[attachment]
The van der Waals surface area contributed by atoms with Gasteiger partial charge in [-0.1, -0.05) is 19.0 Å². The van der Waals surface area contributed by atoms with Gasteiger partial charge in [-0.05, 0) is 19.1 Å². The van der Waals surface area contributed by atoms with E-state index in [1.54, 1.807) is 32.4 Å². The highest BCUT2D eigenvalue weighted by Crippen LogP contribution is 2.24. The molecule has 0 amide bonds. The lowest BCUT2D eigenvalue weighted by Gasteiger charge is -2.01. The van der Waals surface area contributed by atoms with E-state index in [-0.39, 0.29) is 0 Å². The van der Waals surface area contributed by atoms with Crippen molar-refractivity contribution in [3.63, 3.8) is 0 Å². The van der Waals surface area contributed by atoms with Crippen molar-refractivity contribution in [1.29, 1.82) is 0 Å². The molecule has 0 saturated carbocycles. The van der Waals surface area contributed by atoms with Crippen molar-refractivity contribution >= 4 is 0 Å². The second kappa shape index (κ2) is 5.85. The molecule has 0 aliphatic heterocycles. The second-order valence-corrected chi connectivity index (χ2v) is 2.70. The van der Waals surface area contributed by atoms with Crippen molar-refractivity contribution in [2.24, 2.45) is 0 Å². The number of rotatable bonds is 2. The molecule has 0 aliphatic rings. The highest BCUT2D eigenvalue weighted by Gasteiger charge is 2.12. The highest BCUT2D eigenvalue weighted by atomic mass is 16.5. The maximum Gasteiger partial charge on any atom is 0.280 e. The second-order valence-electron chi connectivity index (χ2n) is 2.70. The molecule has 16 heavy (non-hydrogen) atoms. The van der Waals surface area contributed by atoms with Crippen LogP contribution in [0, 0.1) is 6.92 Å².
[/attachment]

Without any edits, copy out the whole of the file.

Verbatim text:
The van der Waals surface area contributed by atoms with Gasteiger partial charge in [-0.1, -0.05) is 19.0 Å². The van der Waals surface area contributed by atoms with Gasteiger partial charge in [-0.05, 0) is 19.1 Å². The van der Waals surface area contributed by atoms with E-state index in [1.54, 1.807) is 32.4 Å². The highest BCUT2D eigenvalue weighted by Crippen LogP contribution is 2.24. The molecule has 0 amide bonds. The lowest BCUT2D eigenvalue weighted by Gasteiger charge is -2.01. The van der Waals surface area contributed by atoms with E-state index in [-0.39, 0.29) is 0 Å². The van der Waals surface area contributed by atoms with Crippen molar-refractivity contribution in [3.63, 3.8) is 0 Å². The van der Waals surface area contributed by atoms with Crippen molar-refractivity contribution in [1.29, 1.82) is 0 Å². The molecule has 0 saturated carbocycles. The van der Waals surface area contributed by atoms with Crippen molar-refractivity contribution >= 4 is 0 Å². The second kappa shape index (κ2) is 5.85. The molecule has 0 aliphatic heterocycles. The second-order valence-corrected chi connectivity index (χ2v) is 2.70. The van der Waals surface area contributed by atoms with Crippen molar-refractivity contribution in [2.24, 2.45) is 0 Å². The number of rotatable bonds is 2. The molecule has 0 aliphatic rings. The highest BCUT2D eigenvalue weighted by Gasteiger charge is 2.12. The highest BCUT2D eigenvalue weighted by atomic mass is 16.5. The maximum Gasteiger partial charge on any atom is 0.280 e. The second-order valence-electron chi connectivity index (χ2n) is 2.70. The molecule has 16 heavy (non-hydrogen) atoms. The van der Waals surface area contributed by atoms with Crippen LogP contribution in [0, 0.1) is 6.92 Å².